Unfortunately, the advent of new technology in the form of Artificial Intelligence (AI) embedded in the ChatGpt poses a threat to this very innate ability of the human being. The way it has been configured is that it quickly assimilates entire related data on the web and reproduces it in a summarized manner. So it becomes ready to cook and eat meal with some scope for dressing and seasoning. No thinking skills are required to be put to use and we may start living on a borrowed intelligence from the existing domain without stretching thinking beyond the limits, which is necessary to invent newer ways. And now a newer version has been launched viz. ChatGPT-4 – a more powerful version with advanced reasoning capabilities that enables it to crack difficult problems with greater accuracy. Responses are now more factual as it has access to greater data and training. Is the threat real? I think it is.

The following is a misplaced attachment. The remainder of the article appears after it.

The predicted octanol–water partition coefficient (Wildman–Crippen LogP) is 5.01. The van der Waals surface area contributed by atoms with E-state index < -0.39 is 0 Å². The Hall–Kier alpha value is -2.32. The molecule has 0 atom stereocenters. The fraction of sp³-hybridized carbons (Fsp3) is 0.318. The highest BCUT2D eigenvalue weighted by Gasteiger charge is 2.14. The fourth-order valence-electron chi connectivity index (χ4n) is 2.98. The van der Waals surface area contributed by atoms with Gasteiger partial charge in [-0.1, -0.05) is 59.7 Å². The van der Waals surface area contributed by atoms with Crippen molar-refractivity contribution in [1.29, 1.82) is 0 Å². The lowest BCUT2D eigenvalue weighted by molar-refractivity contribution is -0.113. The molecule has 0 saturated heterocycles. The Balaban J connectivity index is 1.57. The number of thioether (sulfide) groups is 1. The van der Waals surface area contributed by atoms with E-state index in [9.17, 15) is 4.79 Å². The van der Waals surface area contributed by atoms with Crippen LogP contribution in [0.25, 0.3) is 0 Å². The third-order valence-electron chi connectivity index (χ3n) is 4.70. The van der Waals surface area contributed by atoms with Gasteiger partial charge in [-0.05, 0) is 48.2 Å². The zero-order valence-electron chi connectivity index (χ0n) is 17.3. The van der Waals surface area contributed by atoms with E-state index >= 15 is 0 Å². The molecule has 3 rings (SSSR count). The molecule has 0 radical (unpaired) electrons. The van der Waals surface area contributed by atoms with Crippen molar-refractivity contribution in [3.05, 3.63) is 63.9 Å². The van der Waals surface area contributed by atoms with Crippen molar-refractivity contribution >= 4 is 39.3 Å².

In an interview with ABC, Sam Altman, CEO of OpenAI and creator of ChatGPT, recently admitted that the AI chatbot could eliminate many jobs. He also mentioned this technology itself was incredibly potent and potentially hazardous and expressed support for regulating it. One of the top concerns is that ChatGPT could be extensively used by cybercriminals to further their game. It has been able to expertly generate phishing emails to implant malicious code to steal online data. ChatGPT is also well-equipped to build scam websites, create spam content and spread fake news. Scary? I think so.
While ChatGPT has proven to be a great boon in the sphere of education – becoming a powerful tool for both educators and students, its capabilities are already a nightmare as students are using it to do their assignments. Fortunately, the software is already available to detect AI-written text. ChatGPT’s responses are influenced and ‘taught’ by the numerous interactions with its users, which has resulted in pronounced racial and gender biases. And though the chatbot has access to humungous amounts of data, it still has accuracy issues that colour the truth. So, let us pledge to use ChatGPT as a good ‘servant’ without making it a ‘master’! Let us not sacrifice our ability to ‘think’. Let us not forget the famous saying of Rene Descartes “I think therefore I am”.